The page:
Today we are starting a new series entitled, “Behaving Like Believers.” The question we are asking in this series is, “Does life inside the church look any different than life outside the church?” Or another way to ask it might be, “Do Christian’s lives look any different than those who do not hold to a saving faith in Jesus Christ?”
And while we would all be tempted to answer right away, “Of course!” Truth be told, it is getting more and more difficult to identify believers from non-believers in the world today.
For example. According to the George Barna Research firm, 54% of all Americans polled indicated that they are committed to having a deeper connection with God, and that they would do whatever it takes to get and maintain that deeper relationship. 54%.
Now how high do you think that percentage jumped for mainline Protestants like ourselves? If 54% of all Americans are committed to having a deeper connection with God, and are ready to take action to make that happen. What percentage of people in churches such as ours do you think the same holds true for? The answer. . .49%.
According to George Barna, there are actually fewer people inside the church with a desire for a deeper connection with God and a readiness to do whatever it takes to make that happen than outside the church. Hardly a sign that we are behaving like believers.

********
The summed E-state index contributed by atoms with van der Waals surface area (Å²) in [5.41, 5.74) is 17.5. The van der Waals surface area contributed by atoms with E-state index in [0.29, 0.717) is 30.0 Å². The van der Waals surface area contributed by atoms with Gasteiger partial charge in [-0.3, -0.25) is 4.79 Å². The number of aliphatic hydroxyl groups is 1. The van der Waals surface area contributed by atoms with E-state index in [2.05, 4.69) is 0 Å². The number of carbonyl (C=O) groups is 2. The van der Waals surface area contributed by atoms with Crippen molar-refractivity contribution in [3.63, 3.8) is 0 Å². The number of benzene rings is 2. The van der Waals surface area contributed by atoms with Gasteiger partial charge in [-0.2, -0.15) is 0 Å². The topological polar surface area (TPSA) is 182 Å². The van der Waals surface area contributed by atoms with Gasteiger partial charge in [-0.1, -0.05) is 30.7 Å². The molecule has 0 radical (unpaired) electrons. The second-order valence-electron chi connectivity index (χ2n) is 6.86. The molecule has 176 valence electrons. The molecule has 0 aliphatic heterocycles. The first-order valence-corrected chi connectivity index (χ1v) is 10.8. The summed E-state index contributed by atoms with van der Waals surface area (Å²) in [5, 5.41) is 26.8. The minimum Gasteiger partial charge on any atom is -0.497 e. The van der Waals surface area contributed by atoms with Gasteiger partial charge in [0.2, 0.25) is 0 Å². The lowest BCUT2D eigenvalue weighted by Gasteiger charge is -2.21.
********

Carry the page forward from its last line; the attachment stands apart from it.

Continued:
How about if you ask the nation what their highest priority is. How many would say their faith is their highest priority? Of all the people in our nation, those who would hold their faith as their highest priority, comes in right around 15%. Of those in mainline, denominational, protestant churches like ours, it jumps up all the way to. . .18%.
According to Barna’s research, less than one out of every 5 people in a church like ours even sees their faith as their highest priority. In some ways, we don’t look all that different from the world, do we?
How about one of today’s political hot buttons? 45% of all adults in our country say that abortion is a morally acceptable behavior. 45%. When polling people that identify themselves as born again Christians, you would expect the percentage to plummet, right? Well, it does, all the way to 33%. One out of every three self proclaimed born again Christians find abortion morally acceptable behavior. Are we “behaving like believers?”
How about one more? From the put your money where your mouth is, or “where your treasure is, there your heart will be also” department –
3% of all American households tithe to their place of worship. 3%. That number jumps when you look at born again Christians to. . .9%. And for evangelicals like ourselves... also 9%. Less than one out of every 10 Christians, and only 6% more than the number including all non-Christian households in America tithe their income to their church.
The picture in the world today, the picture being drawn of believers by those who call themselves believers, does not look all that different than the unbelieving world. Not just in what we believe, but in how we act.